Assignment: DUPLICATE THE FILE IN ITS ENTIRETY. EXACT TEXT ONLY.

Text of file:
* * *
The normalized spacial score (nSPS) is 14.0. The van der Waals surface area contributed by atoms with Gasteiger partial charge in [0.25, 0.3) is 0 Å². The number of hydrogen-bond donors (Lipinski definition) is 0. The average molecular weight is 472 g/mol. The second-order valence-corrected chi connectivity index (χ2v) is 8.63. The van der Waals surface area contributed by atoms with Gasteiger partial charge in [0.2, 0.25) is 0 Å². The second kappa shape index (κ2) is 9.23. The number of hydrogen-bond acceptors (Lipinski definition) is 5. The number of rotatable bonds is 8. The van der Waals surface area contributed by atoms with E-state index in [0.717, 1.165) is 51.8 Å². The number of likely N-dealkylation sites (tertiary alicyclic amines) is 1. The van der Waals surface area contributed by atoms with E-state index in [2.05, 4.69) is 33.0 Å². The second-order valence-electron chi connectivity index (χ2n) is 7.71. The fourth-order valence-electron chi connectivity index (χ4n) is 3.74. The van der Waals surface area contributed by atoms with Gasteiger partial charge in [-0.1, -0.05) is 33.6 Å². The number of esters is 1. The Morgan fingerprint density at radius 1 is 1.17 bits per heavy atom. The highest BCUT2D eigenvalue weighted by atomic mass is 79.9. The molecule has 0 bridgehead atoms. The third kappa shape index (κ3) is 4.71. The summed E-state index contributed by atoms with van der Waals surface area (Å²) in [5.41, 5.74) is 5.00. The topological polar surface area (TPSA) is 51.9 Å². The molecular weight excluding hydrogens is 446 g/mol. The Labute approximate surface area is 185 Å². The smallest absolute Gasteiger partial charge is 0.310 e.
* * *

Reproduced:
The normalized spacial score (nSPS) is 14.0. The van der Waals surface area contributed by atoms with Gasteiger partial charge in [0.25, 0.3) is 0 Å². The number of hydrogen-bond donors (Lipinski definition) is 0. The average molecular weight is 472 g/mol. The second-order valence-corrected chi connectivity index (χ2v) is 8.63. The van der Waals surface area contributed by atoms with Gasteiger partial charge in [0.2, 0.25) is 0 Å². The second kappa shape index (κ2) is 9.23. The number of hydrogen-bond acceptors (Lipinski definition) is 5. The number of rotatable bonds is 8. The van der Waals surface area contributed by atoms with E-state index in [0.717, 1.165) is 51.8 Å². The number of likely N-dealkylation sites (tertiary alicyclic amines) is 1. The van der Waals surface area contributed by atoms with E-state index in [2.05, 4.69) is 33.0 Å². The second-order valence-electron chi connectivity index (χ2n) is 7.71. The fourth-order valence-electron chi connectivity index (χ4n) is 3.74. The van der Waals surface area contributed by atoms with Gasteiger partial charge in [-0.1, -0.05) is 33.6 Å². The number of esters is 1. The Morgan fingerprint density at radius 1 is 1.17 bits per heavy atom. The highest BCUT2D eigenvalue weighted by atomic mass is 79.9. The molecule has 0 bridgehead atoms. The third kappa shape index (κ3) is 4.71. The summed E-state index contributed by atoms with van der Waals surface area (Å²) in [5.41, 5.74) is 5.00. The topological polar surface area (TPSA) is 51.9 Å². The molecular weight excluding hydrogens is 446 g/mol. The Labute approximate surface area is 185 Å². The smallest absolute Gasteiger partial charge is 0.310 e.